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Hariri-Jumblatt ice-breaker talks give boost to March 14 coalition
Hariri and Jumblatt held talks in Paris. (The Daily Star/Dalati&Nohra,HO)
Hariri and Jumblatt held talks in Paris. (The Daily Star/Dalati&Nohra,HO)
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BEIRUT: This week’s ice-breaking meeting between ex-Prime Minister Saad Hariri and Progressive Socialist Party leader Walid Jumblatt will usher in new alliances in Lebanon ahead of next year’s crucial parliamentary polls, MPs on both sides of the political divide said Wednesday.

The meeting, the first between Jumblatt and Hariri in 19 months held at the latter’s residence in Paris Tuesday night, gives a big boost to the opposition March 14 coalition, raising hopes for this coalition to regain the parliamentary majority in the 2013 elections.

The meeting came a few weeks after the PSP leader had sent clear signals that he was preparing to walk out of the current parliamentary majority, which mainly includes Hezbollah, the Amal Movement, MP Michel Aoun’s Free Patriotic Movement and other March 8 allies. This majority, backed by some of Jumblatt’s 12-member parliamentary bloc, propelled Najib Mikati to the premiership in January 2011 after Hariri’s national unity Cabinet was toppled by the Hezbollah-led March 8 alliance.

It’s no secret that Jumblatt’s about-face last year and his support for Mikati as prime minister were pivotal in keeping Hariri out of office as the PSP leader’s stance shifted the majority from the March 14 camp to their March 8 rivals.

Now with Jumblatt planning to forge election alliances with the March 14 parties, the PSP chief’s stance is widely expected to tilt the majority balance in favor of opposition parties.

“Jumblatt had made it clear among his circles that he intends to ally with the March 14 coalition during the upcoming elections,” a PSP source told The Daily Star.

Beirut MP Ammar Houry, a member of Hariri’s parliamentary Future bloc, said: “The Hariri-Jumblatt meeting lays the ground for a new stage in the Lebanese political life coinciding with the collapse of the Syrian regime.”

Speaking to the Voice of Lebanon radio station, he said there was a clear agreement between the Future Movement and Jumblatt on rejection of a draft election law based on a system of proportional representation that was approved by the Cabinet last month and sent to Parliament.

In another interview with Al-Fajr radio station, Houry said Jumblatt and the Future Movement were in agreement on many issues, including the Syrian crisis, the U.N.-backed Special Tribunal for Lebanon and an election law. Houry, however, said that the two sides were at odds over the fate of the current government.

While Hariri, his Future bloc and other March 14 parties have repeatedly called for the resignation of Mikati’s Cabinet and the formation of a neutral salvation government to oversee next year’s elections, Jumblatt has warned of a power vacuum should the current Cabinet step down.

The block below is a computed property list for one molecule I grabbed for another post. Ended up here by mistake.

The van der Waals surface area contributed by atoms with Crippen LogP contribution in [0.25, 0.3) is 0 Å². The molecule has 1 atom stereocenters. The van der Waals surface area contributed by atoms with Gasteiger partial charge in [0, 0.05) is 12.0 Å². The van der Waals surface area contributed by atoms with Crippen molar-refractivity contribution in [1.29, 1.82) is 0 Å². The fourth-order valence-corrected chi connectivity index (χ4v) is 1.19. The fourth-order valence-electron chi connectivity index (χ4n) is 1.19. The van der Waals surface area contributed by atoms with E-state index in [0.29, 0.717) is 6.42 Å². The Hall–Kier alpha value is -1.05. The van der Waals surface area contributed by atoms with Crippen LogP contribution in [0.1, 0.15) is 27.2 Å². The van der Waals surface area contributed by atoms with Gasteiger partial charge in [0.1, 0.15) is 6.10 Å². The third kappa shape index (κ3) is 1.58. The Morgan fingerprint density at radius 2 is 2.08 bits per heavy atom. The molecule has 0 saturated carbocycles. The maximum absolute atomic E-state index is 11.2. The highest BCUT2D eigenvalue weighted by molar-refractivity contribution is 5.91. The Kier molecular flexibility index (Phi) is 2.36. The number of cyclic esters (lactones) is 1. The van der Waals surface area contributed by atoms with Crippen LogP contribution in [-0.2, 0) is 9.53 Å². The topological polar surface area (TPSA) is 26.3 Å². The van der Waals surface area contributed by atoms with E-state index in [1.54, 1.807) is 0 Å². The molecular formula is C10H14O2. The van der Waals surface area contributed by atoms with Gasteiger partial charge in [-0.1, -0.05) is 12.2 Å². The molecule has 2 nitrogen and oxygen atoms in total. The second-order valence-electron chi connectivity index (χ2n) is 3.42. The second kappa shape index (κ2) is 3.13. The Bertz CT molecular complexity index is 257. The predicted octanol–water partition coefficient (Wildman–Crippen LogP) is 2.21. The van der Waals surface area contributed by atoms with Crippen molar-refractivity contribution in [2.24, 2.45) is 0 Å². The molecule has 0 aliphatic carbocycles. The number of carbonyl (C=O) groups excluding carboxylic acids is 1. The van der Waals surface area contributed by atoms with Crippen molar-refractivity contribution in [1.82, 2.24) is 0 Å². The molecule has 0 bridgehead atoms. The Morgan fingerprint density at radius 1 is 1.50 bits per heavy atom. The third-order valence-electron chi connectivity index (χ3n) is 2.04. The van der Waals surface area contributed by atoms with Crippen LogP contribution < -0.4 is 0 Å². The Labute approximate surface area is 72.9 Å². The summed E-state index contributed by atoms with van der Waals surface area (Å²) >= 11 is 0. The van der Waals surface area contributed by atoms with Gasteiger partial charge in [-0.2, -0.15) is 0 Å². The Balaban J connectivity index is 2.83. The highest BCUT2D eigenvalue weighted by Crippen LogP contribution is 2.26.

Baalbek-Hermel MP Emile Rahmeh, who belongs to Aoun’s parliamentary Change and Reform bloc, said the Hariri-Jumblatt meeting “boosted expectations that Jumblatt was planning to forge an election alliance with the March 14 team.”

He did not expect the Paris meeting to lead to the collapse of Mikati’s government. “Jumblatt himself has said that he will keep his ministers in the government so that Lebanon will not sink into a power vacuum,” Rahmeh told The Daily Star.

A similar view was echoed by Tyre MP Ali Khreis, who belongs to Speaker Nabih Berri’s parliamentary bloc. “The [Paris] meeting has signaled an expected election alliance between Hariri and Jumblatt. The two men have agreed on their opposition to the proportional election law approved by the government,” he told The Daily Star.

MP Akram Shehayeb, from Jumblatt’s bloc, told MTV that the Hariri-Jumblatt meeting would lead to “a new stage with bigger cooperation on the issue of the Syrian revolution and agreement on an election law.”

Commenting on his meeting with Hariri, Jumblatt said his political ties and friendship with the Hariri family transcended differences.

“This meeting came after a period of suspension [of contacts] imposed by political circumstances that followed the collapse of the so-called Syrian-Saudi initiative,” the PSP said.

“An atmosphere of intimacy, friendship and brotherhood prevailed at the meeting. MP Jumblatt stressed that the path of struggle, political relationship and friendship that linked him with the Hariri family remain above differences,” it said.

“This relationship, which dates back to the era of former Prime Minister Rafik Hariri, and continued with Saad Hariri, has been characterized by a major struggle for the sovereignty and independence of Lebanon and the establishment of the International Tribunal to achieve justice,” the statement added.

It said the two men’s views on various domestic issues discussed at the meeting were “completely identical.”

Hariri and Jumblatt also discussed Arab and regional issues. “Their views were identical with regard to supporting the Syrian revolution by various means because it expresses the Syrian people’s aspirations for freedom, dignity, democracy and rejection of the rule of oppression and tyranny,” it added.

 
A version of this article appeared in the print edition of The Daily Star on September 06, 2012, on page 3.
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